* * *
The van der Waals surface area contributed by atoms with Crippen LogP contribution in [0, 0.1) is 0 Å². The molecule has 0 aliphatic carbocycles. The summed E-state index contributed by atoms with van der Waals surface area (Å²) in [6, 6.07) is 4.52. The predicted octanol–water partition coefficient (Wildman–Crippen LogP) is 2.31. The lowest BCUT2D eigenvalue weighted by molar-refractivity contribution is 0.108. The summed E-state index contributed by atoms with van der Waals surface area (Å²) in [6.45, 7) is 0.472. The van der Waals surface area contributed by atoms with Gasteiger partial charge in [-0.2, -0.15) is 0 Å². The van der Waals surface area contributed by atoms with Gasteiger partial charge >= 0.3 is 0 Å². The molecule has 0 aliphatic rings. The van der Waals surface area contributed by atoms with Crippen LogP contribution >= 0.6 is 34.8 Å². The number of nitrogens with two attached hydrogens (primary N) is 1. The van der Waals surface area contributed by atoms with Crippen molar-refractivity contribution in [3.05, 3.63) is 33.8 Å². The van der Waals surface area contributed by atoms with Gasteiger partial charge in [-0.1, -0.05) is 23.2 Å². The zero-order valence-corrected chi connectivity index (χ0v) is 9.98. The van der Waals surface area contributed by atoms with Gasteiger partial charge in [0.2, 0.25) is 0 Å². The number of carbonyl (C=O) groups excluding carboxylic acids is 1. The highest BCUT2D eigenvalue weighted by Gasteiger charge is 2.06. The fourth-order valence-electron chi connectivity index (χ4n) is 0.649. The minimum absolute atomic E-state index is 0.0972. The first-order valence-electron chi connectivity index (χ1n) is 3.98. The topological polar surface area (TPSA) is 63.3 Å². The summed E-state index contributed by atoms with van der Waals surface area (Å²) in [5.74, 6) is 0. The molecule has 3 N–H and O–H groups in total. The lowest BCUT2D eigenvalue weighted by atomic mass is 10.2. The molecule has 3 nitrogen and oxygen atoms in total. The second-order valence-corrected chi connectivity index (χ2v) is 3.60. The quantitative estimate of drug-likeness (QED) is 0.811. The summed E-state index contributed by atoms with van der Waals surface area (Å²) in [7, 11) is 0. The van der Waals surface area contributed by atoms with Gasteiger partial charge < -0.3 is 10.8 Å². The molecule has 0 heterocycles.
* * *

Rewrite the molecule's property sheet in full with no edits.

The van der Waals surface area contributed by atoms with Crippen LogP contribution in [0, 0.1) is 0 Å². The molecule has 0 aliphatic carbocycles. The summed E-state index contributed by atoms with van der Waals surface area (Å²) in [6, 6.07) is 4.52. The predicted octanol–water partition coefficient (Wildman–Crippen LogP) is 2.31. The lowest BCUT2D eigenvalue weighted by molar-refractivity contribution is 0.108. The summed E-state index contributed by atoms with van der Waals surface area (Å²) in [6.45, 7) is 0.472. The van der Waals surface area contributed by atoms with Gasteiger partial charge in [-0.2, -0.15) is 0 Å². The van der Waals surface area contributed by atoms with Gasteiger partial charge >= 0.3 is 0 Å². The molecule has 0 aliphatic rings. The van der Waals surface area contributed by atoms with Crippen LogP contribution >= 0.6 is 34.8 Å². The number of nitrogens with two attached hydrogens (primary N) is 1. The van der Waals surface area contributed by atoms with Crippen molar-refractivity contribution in [3.05, 3.63) is 33.8 Å². The van der Waals surface area contributed by atoms with Gasteiger partial charge in [-0.1, -0.05) is 23.2 Å². The zero-order valence-corrected chi connectivity index (χ0v) is 9.98. The van der Waals surface area contributed by atoms with Gasteiger partial charge in [0.2, 0.25) is 0 Å². The number of carbonyl (C=O) groups excluding carboxylic acids is 1. The highest BCUT2D eigenvalue weighted by Gasteiger charge is 2.06. The fourth-order valence-electron chi connectivity index (χ4n) is 0.649. The minimum absolute atomic E-state index is 0.0972. The first-order valence-electron chi connectivity index (χ1n) is 3.98. The topological polar surface area (TPSA) is 63.3 Å². The summed E-state index contributed by atoms with van der Waals surface area (Å²) in [5.74, 6) is 0. The molecule has 3 N–H and O–H groups in total. The lowest BCUT2D eigenvalue weighted by atomic mass is 10.2. The molecule has 3 nitrogen and oxygen atoms in total. The second-order valence-corrected chi connectivity index (χ2v) is 3.60. The quantitative estimate of drug-likeness (QED) is 0.811. The summed E-state index contributed by atoms with van der Waals surface area (Å²) in [7, 11) is 0. The van der Waals surface area contributed by atoms with Gasteiger partial charge < -0.3 is 10.8 Å². The molecule has 0 heterocycles.